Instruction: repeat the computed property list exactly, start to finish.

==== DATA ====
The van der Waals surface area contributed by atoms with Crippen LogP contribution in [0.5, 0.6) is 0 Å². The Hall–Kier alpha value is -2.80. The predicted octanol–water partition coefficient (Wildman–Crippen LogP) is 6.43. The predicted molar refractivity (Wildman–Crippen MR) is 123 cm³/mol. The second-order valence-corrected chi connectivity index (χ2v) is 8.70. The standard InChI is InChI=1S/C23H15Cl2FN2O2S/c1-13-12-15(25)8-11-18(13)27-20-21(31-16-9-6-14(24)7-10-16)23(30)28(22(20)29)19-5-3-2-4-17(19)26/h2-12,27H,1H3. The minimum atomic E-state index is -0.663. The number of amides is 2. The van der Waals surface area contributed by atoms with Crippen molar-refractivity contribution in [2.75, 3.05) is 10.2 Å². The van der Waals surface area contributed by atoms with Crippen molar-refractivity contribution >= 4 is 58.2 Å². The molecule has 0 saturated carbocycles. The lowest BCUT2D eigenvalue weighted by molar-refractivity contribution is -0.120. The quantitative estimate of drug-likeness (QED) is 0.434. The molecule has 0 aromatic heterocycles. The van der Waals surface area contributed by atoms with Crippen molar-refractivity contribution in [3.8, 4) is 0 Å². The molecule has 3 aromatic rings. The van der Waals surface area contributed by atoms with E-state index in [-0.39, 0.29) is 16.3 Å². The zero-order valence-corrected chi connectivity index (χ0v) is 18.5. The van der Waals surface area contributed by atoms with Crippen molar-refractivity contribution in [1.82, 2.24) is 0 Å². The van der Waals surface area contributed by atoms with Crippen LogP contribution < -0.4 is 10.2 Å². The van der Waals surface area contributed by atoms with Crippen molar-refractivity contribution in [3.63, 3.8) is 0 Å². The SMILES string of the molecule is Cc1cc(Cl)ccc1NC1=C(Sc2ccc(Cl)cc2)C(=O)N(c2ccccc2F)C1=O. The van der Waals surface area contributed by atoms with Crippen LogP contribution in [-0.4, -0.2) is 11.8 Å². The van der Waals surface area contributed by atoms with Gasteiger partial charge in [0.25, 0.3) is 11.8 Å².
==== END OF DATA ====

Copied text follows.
The van der Waals surface area contributed by atoms with Crippen LogP contribution in [0.5, 0.6) is 0 Å². The Hall–Kier alpha value is -2.80. The predicted octanol–water partition coefficient (Wildman–Crippen LogP) is 6.43. The predicted molar refractivity (Wildman–Crippen MR) is 123 cm³/mol. The second-order valence-corrected chi connectivity index (χ2v) is 8.70. The standard InChI is InChI=1S/C23H15Cl2FN2O2S/c1-13-12-15(25)8-11-18(13)27-20-21(31-16-9-6-14(24)7-10-16)23(30)28(22(20)29)19-5-3-2-4-17(19)26/h2-12,27H,1H3. The minimum atomic E-state index is -0.663. The number of amides is 2. The van der Waals surface area contributed by atoms with Crippen molar-refractivity contribution in [2.75, 3.05) is 10.2 Å². The van der Waals surface area contributed by atoms with Crippen molar-refractivity contribution >= 4 is 58.2 Å². The molecule has 0 saturated carbocycles. The lowest BCUT2D eigenvalue weighted by molar-refractivity contribution is -0.120. The quantitative estimate of drug-likeness (QED) is 0.434. The molecule has 0 aromatic heterocycles. The van der Waals surface area contributed by atoms with Crippen molar-refractivity contribution in [3.8, 4) is 0 Å². The molecule has 3 aromatic rings. The van der Waals surface area contributed by atoms with E-state index in [-0.39, 0.29) is 16.3 Å². The zero-order valence-corrected chi connectivity index (χ0v) is 18.5. The van der Waals surface area contributed by atoms with Crippen molar-refractivity contribution in [1.82, 2.24) is 0 Å². The van der Waals surface area contributed by atoms with Crippen LogP contribution < -0.4 is 10.2 Å². The van der Waals surface area contributed by atoms with Crippen molar-refractivity contribution in [3.63, 3.8) is 0 Å². The SMILES string of the molecule is Cc1cc(Cl)ccc1NC1=C(Sc2ccc(Cl)cc2)C(=O)N(c2ccccc2F)C1=O. The van der Waals surface area contributed by atoms with Crippen LogP contribution in [-0.4, -0.2) is 11.8 Å². The van der Waals surface area contributed by atoms with Gasteiger partial charge in [0.25, 0.3) is 11.8 Å².